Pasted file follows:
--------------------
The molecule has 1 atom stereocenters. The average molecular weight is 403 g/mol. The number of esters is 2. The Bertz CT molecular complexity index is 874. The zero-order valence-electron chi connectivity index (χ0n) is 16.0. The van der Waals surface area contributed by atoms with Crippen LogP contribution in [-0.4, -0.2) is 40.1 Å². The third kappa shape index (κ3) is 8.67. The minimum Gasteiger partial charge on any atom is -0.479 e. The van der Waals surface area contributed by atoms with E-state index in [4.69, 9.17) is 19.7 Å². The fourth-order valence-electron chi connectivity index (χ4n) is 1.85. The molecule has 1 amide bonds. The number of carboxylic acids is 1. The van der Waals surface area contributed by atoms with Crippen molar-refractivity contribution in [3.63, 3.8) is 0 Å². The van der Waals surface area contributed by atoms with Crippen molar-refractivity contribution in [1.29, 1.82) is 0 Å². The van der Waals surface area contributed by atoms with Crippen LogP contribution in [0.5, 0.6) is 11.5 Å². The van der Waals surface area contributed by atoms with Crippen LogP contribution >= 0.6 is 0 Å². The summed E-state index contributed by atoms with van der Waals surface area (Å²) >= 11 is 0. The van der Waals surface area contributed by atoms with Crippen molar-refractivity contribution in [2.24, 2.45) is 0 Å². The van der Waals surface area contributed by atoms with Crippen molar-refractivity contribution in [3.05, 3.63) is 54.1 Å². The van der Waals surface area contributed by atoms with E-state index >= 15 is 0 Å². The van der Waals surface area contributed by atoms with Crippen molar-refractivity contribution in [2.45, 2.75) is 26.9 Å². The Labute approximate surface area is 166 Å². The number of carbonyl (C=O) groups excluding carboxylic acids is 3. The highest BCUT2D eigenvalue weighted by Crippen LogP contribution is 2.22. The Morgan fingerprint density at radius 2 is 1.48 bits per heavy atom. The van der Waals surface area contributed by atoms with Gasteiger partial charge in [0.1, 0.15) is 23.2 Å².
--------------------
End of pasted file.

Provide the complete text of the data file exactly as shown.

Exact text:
The molecule has 1 atom stereocenters. The average molecular weight is 403 g/mol. The number of esters is 2. The Bertz CT molecular complexity index is 874. The zero-order valence-electron chi connectivity index (χ0n) is 16.0. The van der Waals surface area contributed by atoms with Crippen LogP contribution in [-0.4, -0.2) is 40.1 Å². The third kappa shape index (κ3) is 8.67. The minimum Gasteiger partial charge on any atom is -0.479 e. The van der Waals surface area contributed by atoms with E-state index in [4.69, 9.17) is 19.7 Å². The fourth-order valence-electron chi connectivity index (χ4n) is 1.85. The molecule has 1 amide bonds. The number of carboxylic acids is 1. The van der Waals surface area contributed by atoms with Crippen molar-refractivity contribution in [3.63, 3.8) is 0 Å². The van der Waals surface area contributed by atoms with Crippen molar-refractivity contribution in [1.29, 1.82) is 0 Å². The van der Waals surface area contributed by atoms with Crippen LogP contribution in [0.5, 0.6) is 11.5 Å². The van der Waals surface area contributed by atoms with Crippen LogP contribution >= 0.6 is 0 Å². The summed E-state index contributed by atoms with van der Waals surface area (Å²) >= 11 is 0. The van der Waals surface area contributed by atoms with Crippen molar-refractivity contribution in [2.24, 2.45) is 0 Å². The van der Waals surface area contributed by atoms with Crippen molar-refractivity contribution in [3.05, 3.63) is 54.1 Å². The van der Waals surface area contributed by atoms with E-state index >= 15 is 0 Å². The van der Waals surface area contributed by atoms with Crippen molar-refractivity contribution in [2.45, 2.75) is 26.9 Å². The Labute approximate surface area is 166 Å². The number of carbonyl (C=O) groups excluding carboxylic acids is 3. The highest BCUT2D eigenvalue weighted by Crippen LogP contribution is 2.22. The Morgan fingerprint density at radius 2 is 1.48 bits per heavy atom. The van der Waals surface area contributed by atoms with Gasteiger partial charge in [0.1, 0.15) is 23.2 Å².